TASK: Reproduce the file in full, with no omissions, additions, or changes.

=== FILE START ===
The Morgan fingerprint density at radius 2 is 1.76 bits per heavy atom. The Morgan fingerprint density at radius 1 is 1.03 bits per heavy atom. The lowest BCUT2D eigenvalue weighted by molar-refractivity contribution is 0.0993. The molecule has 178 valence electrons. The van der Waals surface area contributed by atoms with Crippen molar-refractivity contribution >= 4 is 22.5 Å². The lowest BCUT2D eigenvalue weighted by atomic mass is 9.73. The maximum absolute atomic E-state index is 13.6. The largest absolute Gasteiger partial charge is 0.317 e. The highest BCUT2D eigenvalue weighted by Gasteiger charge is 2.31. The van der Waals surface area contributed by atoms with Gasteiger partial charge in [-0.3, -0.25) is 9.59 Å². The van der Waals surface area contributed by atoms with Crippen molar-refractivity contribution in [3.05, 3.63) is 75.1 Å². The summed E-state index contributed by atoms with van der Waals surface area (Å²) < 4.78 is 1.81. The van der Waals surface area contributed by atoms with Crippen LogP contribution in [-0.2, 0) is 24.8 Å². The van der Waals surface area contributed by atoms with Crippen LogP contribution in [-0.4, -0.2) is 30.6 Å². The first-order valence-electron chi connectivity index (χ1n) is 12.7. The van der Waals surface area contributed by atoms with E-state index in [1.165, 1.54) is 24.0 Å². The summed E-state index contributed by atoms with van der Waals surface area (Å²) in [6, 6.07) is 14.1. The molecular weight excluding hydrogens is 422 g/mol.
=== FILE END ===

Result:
The Morgan fingerprint density at radius 2 is 1.76 bits per heavy atom. The Morgan fingerprint density at radius 1 is 1.03 bits per heavy atom. The lowest BCUT2D eigenvalue weighted by molar-refractivity contribution is 0.0993. The molecule has 178 valence electrons. The van der Waals surface area contributed by atoms with Crippen molar-refractivity contribution >= 4 is 22.5 Å². The lowest BCUT2D eigenvalue weighted by atomic mass is 9.73. The maximum absolute atomic E-state index is 13.6. The largest absolute Gasteiger partial charge is 0.317 e. The highest BCUT2D eigenvalue weighted by Gasteiger charge is 2.31. The van der Waals surface area contributed by atoms with Gasteiger partial charge in [-0.3, -0.25) is 9.59 Å². The van der Waals surface area contributed by atoms with Crippen molar-refractivity contribution in [3.05, 3.63) is 75.1 Å². The summed E-state index contributed by atoms with van der Waals surface area (Å²) < 4.78 is 1.81. The van der Waals surface area contributed by atoms with Crippen LogP contribution in [-0.2, 0) is 24.8 Å². The van der Waals surface area contributed by atoms with Crippen LogP contribution in [-0.4, -0.2) is 30.6 Å². The first-order valence-electron chi connectivity index (χ1n) is 12.7. The van der Waals surface area contributed by atoms with E-state index in [1.165, 1.54) is 24.0 Å². The summed E-state index contributed by atoms with van der Waals surface area (Å²) in [6, 6.07) is 14.1. The molecular weight excluding hydrogens is 422 g/mol.